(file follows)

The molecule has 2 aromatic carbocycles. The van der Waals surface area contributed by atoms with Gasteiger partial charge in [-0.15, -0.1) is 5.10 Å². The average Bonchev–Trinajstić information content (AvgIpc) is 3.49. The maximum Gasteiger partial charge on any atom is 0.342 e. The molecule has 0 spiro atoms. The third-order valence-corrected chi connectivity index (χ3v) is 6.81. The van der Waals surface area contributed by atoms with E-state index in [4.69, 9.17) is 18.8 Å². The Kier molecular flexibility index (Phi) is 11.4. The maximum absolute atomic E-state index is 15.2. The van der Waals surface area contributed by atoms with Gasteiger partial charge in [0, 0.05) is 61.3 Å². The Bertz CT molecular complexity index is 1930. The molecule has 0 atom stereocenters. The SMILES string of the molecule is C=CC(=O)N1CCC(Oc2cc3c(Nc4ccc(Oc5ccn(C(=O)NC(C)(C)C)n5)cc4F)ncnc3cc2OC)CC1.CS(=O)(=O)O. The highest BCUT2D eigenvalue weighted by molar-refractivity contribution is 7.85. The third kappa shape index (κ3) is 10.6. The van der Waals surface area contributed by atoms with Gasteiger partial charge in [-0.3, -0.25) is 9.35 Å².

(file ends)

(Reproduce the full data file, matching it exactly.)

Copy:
The molecule has 2 aromatic carbocycles. The van der Waals surface area contributed by atoms with Gasteiger partial charge in [-0.15, -0.1) is 5.10 Å². The average Bonchev–Trinajstić information content (AvgIpc) is 3.49. The maximum Gasteiger partial charge on any atom is 0.342 e. The molecule has 0 spiro atoms. The third-order valence-corrected chi connectivity index (χ3v) is 6.81. The van der Waals surface area contributed by atoms with E-state index in [4.69, 9.17) is 18.8 Å². The Kier molecular flexibility index (Phi) is 11.4. The maximum absolute atomic E-state index is 15.2. The van der Waals surface area contributed by atoms with Gasteiger partial charge in [0, 0.05) is 61.3 Å². The Bertz CT molecular complexity index is 1930. The molecule has 0 atom stereocenters. The SMILES string of the molecule is C=CC(=O)N1CCC(Oc2cc3c(Nc4ccc(Oc5ccn(C(=O)NC(C)(C)C)n5)cc4F)ncnc3cc2OC)CC1.CS(=O)(=O)O. The highest BCUT2D eigenvalue weighted by molar-refractivity contribution is 7.85. The third kappa shape index (κ3) is 10.6. The van der Waals surface area contributed by atoms with Gasteiger partial charge in [-0.3, -0.25) is 9.35 Å².